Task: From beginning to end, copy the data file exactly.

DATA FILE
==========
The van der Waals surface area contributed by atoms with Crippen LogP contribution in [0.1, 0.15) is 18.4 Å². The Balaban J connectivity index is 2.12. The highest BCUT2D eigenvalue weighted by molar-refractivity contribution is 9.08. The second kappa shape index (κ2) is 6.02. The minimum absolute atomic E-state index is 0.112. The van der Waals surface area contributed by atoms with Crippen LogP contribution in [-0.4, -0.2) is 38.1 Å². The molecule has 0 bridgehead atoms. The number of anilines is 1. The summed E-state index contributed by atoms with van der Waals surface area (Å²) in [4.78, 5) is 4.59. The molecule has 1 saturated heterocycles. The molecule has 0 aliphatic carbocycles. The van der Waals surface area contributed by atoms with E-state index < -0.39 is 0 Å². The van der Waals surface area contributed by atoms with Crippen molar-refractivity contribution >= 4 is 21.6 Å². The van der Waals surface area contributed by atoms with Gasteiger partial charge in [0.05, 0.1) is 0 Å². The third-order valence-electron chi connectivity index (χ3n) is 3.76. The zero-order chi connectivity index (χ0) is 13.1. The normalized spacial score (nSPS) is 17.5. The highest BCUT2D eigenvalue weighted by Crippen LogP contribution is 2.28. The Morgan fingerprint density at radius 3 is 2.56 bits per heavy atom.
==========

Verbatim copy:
The van der Waals surface area contributed by atoms with Crippen LogP contribution in [0.1, 0.15) is 18.4 Å². The Balaban J connectivity index is 2.12. The highest BCUT2D eigenvalue weighted by molar-refractivity contribution is 9.08. The second kappa shape index (κ2) is 6.02. The minimum absolute atomic E-state index is 0.112. The van der Waals surface area contributed by atoms with Crippen LogP contribution in [-0.4, -0.2) is 38.1 Å². The molecule has 0 bridgehead atoms. The number of anilines is 1. The summed E-state index contributed by atoms with van der Waals surface area (Å²) in [4.78, 5) is 4.59. The molecule has 1 saturated heterocycles. The molecule has 0 aliphatic carbocycles. The van der Waals surface area contributed by atoms with E-state index < -0.39 is 0 Å². The van der Waals surface area contributed by atoms with Crippen molar-refractivity contribution >= 4 is 21.6 Å². The van der Waals surface area contributed by atoms with Gasteiger partial charge in [0.05, 0.1) is 0 Å². The third-order valence-electron chi connectivity index (χ3n) is 3.76. The zero-order chi connectivity index (χ0) is 13.1. The normalized spacial score (nSPS) is 17.5. The highest BCUT2D eigenvalue weighted by Crippen LogP contribution is 2.28. The Morgan fingerprint density at radius 3 is 2.56 bits per heavy atom.